Marcie Schellhammer

They’ve come for Fitzgerald, and Salinger’s works.

Publishers, schools, and parents and jerks.

They’ve come for Papa and Steinbeck, Orwell and Kesey.

Why, oh dear why, do we make it so easy?

Lord of the Flies, The Lord of the Rings

Of Mice and Men and so many more things.

Now If I Ran the Zoo and Mulberry Street?

What happened to steering yourself by your feet?

Seuss said, “Step with care and great tact,

and remember that life’s a great balancing act.”

Should we balance the good with the bad?

Or cancel it all, and no learning be had?

“A person’s a person, no matter how small.”

So cancel it, cancel it, cancel it all!

The TV will show us greed and excess,

That’s so much better than lessons, I guess?

Kanye and Kim, rap music, TikTok

Let us focus on these, and the hatred will stop?

We should learn from our past, or be condemned to repeat it.

Look at the message, with warnings if needed.

Seuss was a man, not perfect, or dumb.

“It’s not about what it is. It’s about what it can become.”

Teach children the pictures, the wrongness and what.

“You’ll miss the best things if you keep your eyes shut.”

So I’m no Dr. Seuss, and I whipped that up in about a half hour. Hopefully the point is clear.

George Santyana said, “Those who cannot remember the past are condemned to repeat it.”

To me, that, more than anything else, is a strong argument against censorship.

I’m sure you’ve heard the news that six classic books by Dr. Seuss are being taken out of print for alleged racist images drawn as illustrations with the stories. I can recall my daughter asking me about some of the silly drawings in Dr. Seuss books. No, pants won’t chase you down the street, and no, highways weren’t built around the North-going and South-going Zax.

And no, those racist stereotypes weren’t true, either.

Let me share some of the messages that stuck with me from Dr. Seuss’ works. First, from the Sneetches, the creatures who paid money to have a star printed on their chest. At the end of the story, the Sneetches realized they couldn’t tell anything about each other from the outside — it was what was inside that mattered.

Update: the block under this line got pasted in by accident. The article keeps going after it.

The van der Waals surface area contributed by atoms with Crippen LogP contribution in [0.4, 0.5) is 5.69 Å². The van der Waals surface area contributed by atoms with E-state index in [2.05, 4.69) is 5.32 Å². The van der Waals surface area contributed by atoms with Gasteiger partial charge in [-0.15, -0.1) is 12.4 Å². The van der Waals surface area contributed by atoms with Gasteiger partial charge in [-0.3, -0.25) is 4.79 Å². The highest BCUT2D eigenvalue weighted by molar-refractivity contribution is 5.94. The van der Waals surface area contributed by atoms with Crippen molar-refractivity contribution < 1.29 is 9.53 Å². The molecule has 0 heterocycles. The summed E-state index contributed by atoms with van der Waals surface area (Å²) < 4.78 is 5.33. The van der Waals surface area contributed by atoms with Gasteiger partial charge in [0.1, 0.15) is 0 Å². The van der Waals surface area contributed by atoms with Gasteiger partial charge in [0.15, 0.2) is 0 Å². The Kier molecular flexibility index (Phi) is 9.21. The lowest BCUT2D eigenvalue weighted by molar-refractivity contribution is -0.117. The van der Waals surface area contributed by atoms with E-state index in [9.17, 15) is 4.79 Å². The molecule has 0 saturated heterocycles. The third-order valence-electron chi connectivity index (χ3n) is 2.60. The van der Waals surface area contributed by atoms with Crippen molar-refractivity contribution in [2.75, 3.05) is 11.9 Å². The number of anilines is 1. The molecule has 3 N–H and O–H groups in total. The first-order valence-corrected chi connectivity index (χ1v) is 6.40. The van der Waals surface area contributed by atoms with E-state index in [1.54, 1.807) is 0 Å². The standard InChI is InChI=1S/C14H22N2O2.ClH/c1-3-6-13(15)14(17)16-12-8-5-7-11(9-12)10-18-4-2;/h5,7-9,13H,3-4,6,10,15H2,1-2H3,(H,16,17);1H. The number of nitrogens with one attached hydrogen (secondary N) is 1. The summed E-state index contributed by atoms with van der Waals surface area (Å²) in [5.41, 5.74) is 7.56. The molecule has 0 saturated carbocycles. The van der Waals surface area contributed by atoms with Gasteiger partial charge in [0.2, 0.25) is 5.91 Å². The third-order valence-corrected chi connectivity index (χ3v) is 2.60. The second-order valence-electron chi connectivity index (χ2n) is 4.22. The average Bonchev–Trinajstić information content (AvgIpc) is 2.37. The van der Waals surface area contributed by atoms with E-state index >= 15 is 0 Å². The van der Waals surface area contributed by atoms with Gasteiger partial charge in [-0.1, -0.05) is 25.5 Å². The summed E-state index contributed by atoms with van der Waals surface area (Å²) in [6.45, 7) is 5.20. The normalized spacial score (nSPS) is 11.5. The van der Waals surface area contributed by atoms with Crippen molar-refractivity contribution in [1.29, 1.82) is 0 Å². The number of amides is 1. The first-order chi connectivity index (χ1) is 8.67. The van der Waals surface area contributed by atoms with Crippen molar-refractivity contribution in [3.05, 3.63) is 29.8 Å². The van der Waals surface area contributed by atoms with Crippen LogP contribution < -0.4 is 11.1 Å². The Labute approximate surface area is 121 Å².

Mulberry Street and McElligot’s Pool — both of which are being taken out of print — both encouraged the use of imagination, of patience, of hope. I read these books over and over again as a child, and over and over again to my child. I didn’t remember any of the things that the publisher cited as being objectionable; my memories were of the lesson imparted.

I’ve read many stories and opinions on the Seuss saga. “It’s not cancel culture,” many say. “This is living forward through time.”

Others say “you’re only bothered because you don’t want change.”

That’s not true.

I remember a story my late in-laws used to tell about a trip with their granddaughter. There was a dead bird on the beach near where they were. They didn’t want her to notice it, so they made a fuss to keep her away from it.

Intrigued because of the fuss, she noticed the dead bird. There weren’t any histrionics on her part. It was a bird. It was dead. They created the fuss by making a fuss.

As a journalist, I put a lot of stock in the First Amendment. I’m not a fan of censorship. What I advocate is education. It’s a teachable moment.

If my daughter were young, I might put those books aside for a time when we could discuss why the stereotype was wrong. I would encourage her to learn more about the culture being wrongly portrayed. We would have some conversations, some additional research, and learn something in the process.

As Seuss said, “The more that you read, the more things you will know. The more that you learn, the more places you’ll go.”

(Marcie Schellhammer is the Era’s assistant managing editor. She can be reached at

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